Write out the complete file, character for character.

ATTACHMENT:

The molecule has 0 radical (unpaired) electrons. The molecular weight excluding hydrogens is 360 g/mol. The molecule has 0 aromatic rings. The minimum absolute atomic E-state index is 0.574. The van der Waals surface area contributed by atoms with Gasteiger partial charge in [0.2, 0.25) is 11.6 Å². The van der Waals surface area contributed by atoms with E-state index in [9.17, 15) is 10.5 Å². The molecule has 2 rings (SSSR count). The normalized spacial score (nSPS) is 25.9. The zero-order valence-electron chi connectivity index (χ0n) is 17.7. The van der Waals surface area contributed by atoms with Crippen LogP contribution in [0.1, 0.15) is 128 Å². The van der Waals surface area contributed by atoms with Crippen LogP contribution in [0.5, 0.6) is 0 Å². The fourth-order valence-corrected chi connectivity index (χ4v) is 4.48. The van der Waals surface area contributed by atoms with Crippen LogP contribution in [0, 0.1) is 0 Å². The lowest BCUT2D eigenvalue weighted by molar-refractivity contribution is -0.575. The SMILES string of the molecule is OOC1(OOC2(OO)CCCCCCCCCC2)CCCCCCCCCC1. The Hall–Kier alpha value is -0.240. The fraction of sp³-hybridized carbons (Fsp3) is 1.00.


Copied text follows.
The molecule has 0 radical (unpaired) electrons. The molecular weight excluding hydrogens is 360 g/mol. The molecule has 0 aromatic rings. The minimum absolute atomic E-state index is 0.574. The van der Waals surface area contributed by atoms with Gasteiger partial charge in [0.2, 0.25) is 11.6 Å². The van der Waals surface area contributed by atoms with E-state index in [9.17, 15) is 10.5 Å². The molecule has 2 rings (SSSR count). The normalized spacial score (nSPS) is 25.9. The zero-order valence-electron chi connectivity index (χ0n) is 17.7. The van der Waals surface area contributed by atoms with Crippen LogP contribution in [0.1, 0.15) is 128 Å². The van der Waals surface area contributed by atoms with Crippen LogP contribution in [0.5, 0.6) is 0 Å². The fourth-order valence-corrected chi connectivity index (χ4v) is 4.48. The van der Waals surface area contributed by atoms with Crippen LogP contribution in [0, 0.1) is 0 Å². The lowest BCUT2D eigenvalue weighted by molar-refractivity contribution is -0.575. The SMILES string of the molecule is OOC1(OOC2(OO)CCCCCCCCCC2)CCCCCCCCCC1. The Hall–Kier alpha value is -0.240. The fraction of sp³-hybridized carbons (Fsp3) is 1.00.